It's unclear, but the practice has become commonplace in smaller cities—think Melbourne, Florida, and other select cities in Connecticut, Pennsylvania and North Carolina—according to a ProPublica report. Some of these cities are using DNA samples to create private databases.
The issue of consent is a fraught one: If randomly pulled over and asked for a DNA swab, is a 15-year-old equipped to agree without parental consent? The law has yet to catch up to the nascent concept of people consenting to provide a DNA sample. From ProPublica:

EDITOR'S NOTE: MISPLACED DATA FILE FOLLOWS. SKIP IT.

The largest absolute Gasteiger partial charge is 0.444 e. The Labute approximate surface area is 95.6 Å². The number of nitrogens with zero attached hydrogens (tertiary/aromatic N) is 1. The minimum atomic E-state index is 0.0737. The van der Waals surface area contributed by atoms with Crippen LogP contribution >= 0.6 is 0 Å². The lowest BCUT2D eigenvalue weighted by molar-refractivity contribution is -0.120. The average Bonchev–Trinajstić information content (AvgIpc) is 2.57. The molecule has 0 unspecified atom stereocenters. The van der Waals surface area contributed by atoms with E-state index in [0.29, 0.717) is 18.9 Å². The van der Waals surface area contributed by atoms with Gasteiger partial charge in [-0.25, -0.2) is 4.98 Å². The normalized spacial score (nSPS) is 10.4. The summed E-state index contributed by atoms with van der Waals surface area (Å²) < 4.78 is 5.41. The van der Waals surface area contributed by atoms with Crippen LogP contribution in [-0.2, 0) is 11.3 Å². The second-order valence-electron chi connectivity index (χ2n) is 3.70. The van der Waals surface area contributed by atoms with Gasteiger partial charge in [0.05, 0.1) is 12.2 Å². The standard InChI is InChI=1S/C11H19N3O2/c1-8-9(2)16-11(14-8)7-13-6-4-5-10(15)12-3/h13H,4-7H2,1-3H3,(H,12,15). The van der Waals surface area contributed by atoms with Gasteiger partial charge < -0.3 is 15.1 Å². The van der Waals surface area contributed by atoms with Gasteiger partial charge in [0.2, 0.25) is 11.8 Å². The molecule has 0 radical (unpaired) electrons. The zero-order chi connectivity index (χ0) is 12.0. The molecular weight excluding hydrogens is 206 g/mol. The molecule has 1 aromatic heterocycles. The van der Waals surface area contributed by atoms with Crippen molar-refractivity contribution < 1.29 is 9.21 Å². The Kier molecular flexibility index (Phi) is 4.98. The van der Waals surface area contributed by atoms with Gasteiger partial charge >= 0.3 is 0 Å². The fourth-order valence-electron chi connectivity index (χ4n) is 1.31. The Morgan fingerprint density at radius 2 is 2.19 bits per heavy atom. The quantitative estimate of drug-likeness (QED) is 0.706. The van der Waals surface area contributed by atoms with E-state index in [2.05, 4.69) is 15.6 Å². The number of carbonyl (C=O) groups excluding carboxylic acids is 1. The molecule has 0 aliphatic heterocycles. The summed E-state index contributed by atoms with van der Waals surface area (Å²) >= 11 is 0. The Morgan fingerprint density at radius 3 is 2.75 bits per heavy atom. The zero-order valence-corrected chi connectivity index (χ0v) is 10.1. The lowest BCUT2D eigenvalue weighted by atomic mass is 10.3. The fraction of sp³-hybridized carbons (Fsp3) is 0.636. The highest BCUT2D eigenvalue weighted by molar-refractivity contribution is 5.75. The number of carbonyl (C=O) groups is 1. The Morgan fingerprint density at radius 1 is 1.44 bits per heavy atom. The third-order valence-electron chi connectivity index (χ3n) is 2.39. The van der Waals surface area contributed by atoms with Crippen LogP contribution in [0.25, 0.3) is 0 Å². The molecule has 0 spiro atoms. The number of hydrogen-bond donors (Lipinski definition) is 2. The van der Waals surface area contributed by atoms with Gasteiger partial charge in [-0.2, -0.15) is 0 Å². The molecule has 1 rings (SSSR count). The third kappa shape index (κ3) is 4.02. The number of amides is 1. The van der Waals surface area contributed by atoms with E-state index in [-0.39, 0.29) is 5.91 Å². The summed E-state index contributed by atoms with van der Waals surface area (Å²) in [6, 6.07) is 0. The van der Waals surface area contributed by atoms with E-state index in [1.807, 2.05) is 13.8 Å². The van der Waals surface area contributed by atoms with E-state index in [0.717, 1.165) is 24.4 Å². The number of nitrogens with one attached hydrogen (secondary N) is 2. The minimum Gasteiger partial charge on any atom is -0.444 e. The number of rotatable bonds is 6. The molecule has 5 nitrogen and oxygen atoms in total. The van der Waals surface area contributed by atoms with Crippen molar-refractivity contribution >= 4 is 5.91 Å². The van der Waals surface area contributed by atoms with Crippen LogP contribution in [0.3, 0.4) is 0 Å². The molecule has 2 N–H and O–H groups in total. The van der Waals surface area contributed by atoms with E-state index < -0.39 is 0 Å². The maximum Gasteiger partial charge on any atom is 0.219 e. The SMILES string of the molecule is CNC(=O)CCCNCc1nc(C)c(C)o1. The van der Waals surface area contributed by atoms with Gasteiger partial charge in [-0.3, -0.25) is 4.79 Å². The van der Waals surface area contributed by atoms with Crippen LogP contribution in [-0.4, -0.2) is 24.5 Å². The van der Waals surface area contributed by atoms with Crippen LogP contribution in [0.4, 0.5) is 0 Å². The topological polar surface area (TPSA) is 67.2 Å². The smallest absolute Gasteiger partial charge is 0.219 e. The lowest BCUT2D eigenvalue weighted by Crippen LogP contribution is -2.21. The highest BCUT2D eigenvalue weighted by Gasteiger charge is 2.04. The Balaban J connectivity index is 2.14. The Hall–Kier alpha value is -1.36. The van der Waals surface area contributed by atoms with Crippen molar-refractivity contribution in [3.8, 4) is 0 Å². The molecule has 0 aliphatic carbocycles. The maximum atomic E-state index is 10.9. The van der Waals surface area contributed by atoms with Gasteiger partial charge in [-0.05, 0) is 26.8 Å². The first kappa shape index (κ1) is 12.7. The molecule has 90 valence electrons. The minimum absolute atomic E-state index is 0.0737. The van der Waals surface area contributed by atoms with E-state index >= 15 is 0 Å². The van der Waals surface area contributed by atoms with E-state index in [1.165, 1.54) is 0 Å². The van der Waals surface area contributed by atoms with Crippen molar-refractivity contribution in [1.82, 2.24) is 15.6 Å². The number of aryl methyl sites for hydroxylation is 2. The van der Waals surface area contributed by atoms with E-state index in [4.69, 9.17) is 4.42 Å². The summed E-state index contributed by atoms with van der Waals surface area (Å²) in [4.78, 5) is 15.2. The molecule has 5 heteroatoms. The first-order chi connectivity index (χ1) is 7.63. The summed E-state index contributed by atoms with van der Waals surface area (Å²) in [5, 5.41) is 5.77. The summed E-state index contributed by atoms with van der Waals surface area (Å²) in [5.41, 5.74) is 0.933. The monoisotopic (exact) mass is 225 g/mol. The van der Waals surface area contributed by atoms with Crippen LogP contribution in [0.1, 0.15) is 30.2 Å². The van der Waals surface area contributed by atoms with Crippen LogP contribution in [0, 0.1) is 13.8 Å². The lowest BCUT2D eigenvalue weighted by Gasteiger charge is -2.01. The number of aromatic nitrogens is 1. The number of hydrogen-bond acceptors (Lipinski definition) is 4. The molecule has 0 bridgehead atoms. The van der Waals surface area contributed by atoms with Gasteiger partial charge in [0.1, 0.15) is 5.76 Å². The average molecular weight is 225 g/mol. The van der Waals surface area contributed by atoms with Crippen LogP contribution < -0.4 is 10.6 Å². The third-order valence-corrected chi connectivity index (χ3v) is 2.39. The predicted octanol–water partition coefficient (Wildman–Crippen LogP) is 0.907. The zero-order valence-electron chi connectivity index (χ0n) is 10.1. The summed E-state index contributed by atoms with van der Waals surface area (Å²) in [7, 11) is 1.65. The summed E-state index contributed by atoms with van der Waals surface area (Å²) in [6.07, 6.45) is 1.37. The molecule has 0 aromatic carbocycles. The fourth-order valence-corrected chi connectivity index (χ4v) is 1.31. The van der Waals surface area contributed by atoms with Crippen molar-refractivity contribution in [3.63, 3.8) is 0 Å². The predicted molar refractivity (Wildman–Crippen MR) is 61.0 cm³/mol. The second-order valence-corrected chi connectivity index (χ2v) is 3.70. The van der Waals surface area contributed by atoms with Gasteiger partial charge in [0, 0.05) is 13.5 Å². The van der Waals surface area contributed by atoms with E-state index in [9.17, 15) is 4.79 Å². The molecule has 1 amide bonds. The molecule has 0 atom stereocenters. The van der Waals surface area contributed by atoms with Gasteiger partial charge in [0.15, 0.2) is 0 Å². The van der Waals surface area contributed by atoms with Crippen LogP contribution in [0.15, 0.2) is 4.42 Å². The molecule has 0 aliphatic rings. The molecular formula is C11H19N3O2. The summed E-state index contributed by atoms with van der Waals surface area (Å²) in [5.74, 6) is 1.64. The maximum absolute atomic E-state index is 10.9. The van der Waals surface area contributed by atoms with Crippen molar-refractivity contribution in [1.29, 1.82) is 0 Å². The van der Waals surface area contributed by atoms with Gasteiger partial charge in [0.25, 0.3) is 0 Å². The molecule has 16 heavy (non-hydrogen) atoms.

. . . The notion of collecting DNA consensually is still so new that the ground rules remain uncertain. Who can give such consent and what must they be told about what they're consenting to? Who decides how long to keep these samples and what can be done with them? Maryland's Supreme Court is the highest to rule on such a case, saying in 2015 that law enforcement could use DNA voluntarily provided to police investigating one crime to solve another, but that case didn't take on DNA collected outside of an investigation, in chance street or traffic stops.